There has been a message doing the rounds on social media platform WhatsApp that a student from Mangalore, Karnataka, died after he contracted the deadly Ebola virus. Karnataka Health Minister UT Khader rubbished these rumours and said that legal action would be taken against those who originated it.
The message seems to have gone viral on the mobile application platform WhatsApp, with people forwarding it without getting proper verification. Khader expressed his concern over how unsubstantiated reports like these could cause mass panic in the country and disrupt day-to-day life.
"This is not the first time that online platforms have been used to create fear, unrest and unnecessary apprehension among the public," Khader told The Indian Express. "We have decided to investigate and take action against persons spreading such false rumours."
The Health Minister of the state of Karnataka also said that his ministry is looking to file a suo-moto criminal case against the miscreants.
A suo-moto case is a case where a court may, on its own, go ahead with legal proceedings without the presence of the offending or the prosecuting party.
The person identified in the message is a student of National Institute of Technology Karnataka (NITK) , named Sreejith, and he was indeed, pursuing his M. Tech degree at the institute. However, Sreejith had never contracted the Ebola virus. He had in fact, succumbed to a lung infection. Sreejith, who was also a state-level badminton player, died because his lung infection was diagnosed at a very advanced stage.
"It is true that a person identified as Sreejith who was pursuing an M. Tech degree at NITK expired last month but it was from a lung related ailment and not the Ebola virus," said Shiva Kumar, the District Health Officer (DHO).
"An Ethiopian student in the institute who is being rumoured to have been infected with Ebola has not travelled to his native country for the past two years. All the messages on social media of the spread of the Ebola virus at the institute are baseless."
Other than the rumour about the student from Mangalore, the message also says that the Ebola virus has spread in Mumbai. Though, there was a suspected case of the Ebola virus in Mumbai, last week, the man, who had admitted himself to the hospital, was later released as he tested negative for the virus.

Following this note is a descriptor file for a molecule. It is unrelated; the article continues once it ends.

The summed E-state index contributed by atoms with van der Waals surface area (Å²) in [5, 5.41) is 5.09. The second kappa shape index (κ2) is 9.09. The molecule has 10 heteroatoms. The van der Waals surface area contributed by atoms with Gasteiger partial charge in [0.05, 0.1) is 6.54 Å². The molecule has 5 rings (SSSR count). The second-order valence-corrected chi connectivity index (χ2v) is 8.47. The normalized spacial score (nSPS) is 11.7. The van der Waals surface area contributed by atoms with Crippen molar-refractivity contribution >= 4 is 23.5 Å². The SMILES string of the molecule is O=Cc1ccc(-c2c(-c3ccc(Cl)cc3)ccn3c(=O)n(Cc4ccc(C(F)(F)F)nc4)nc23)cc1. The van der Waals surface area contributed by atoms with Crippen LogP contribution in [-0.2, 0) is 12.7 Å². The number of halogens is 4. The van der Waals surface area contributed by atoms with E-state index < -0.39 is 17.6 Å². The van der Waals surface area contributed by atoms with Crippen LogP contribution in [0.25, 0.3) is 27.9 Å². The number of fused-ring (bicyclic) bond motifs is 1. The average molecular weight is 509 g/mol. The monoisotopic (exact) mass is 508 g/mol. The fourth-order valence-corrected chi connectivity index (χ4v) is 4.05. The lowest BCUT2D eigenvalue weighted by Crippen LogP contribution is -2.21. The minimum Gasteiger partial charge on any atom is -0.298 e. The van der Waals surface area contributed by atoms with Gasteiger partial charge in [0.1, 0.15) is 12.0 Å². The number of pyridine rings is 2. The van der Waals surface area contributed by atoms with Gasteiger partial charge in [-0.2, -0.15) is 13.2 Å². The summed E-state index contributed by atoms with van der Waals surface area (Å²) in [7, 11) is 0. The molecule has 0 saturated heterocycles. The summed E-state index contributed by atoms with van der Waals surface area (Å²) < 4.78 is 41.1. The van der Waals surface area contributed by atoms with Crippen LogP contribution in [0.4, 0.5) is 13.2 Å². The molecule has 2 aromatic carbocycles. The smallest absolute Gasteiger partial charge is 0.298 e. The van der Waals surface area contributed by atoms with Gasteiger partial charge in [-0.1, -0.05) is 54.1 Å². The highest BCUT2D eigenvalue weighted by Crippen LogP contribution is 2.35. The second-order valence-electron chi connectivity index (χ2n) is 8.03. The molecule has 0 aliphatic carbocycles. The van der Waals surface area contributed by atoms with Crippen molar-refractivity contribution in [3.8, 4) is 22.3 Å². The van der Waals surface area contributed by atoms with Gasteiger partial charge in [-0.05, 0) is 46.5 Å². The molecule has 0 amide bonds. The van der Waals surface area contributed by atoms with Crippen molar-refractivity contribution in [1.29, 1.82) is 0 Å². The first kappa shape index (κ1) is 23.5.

Tips to Avoid Ebola in the Message also False
The message urges the readers to regularly consume Tulsi leaves, in order to avoid contracting the Ebola virus. Although tulsi leaves are considered to have healing properties, it has not been proven to be a cure for the virus. In fact, the Ebola virus has no known cure. A couple of experimental vaccines have been developed by the governments of USA and Canada, but they are still in clinical trials.
The message also says that bathing in hot salt water helps prevent contracting the Ebola virus. It even goes on to ask the readers to drink hot salt water. Drinking more salt water would lead to an increase in the blood pressure, and may also lead to the formation of kidney stones in people who are prone to the condition.
The Ebola virus has killed 1,229 people in the four West African countries of Guinea, Liberia, Sierra Leone and Nigeria. More than 2,000 people have contracted the virus in these four nations.
So how does one protect oneself from the Ebola virus? Experts say that there's no particular way to avoid it, but maintaining general hygiene could go a long way to help prevent contracting the virus.
Simple things like avoiding unfamiliar handshakes, drinking water from a clean source, washing ones hands frequently, are all steps by which the contraction of the Ebola virus could be averted.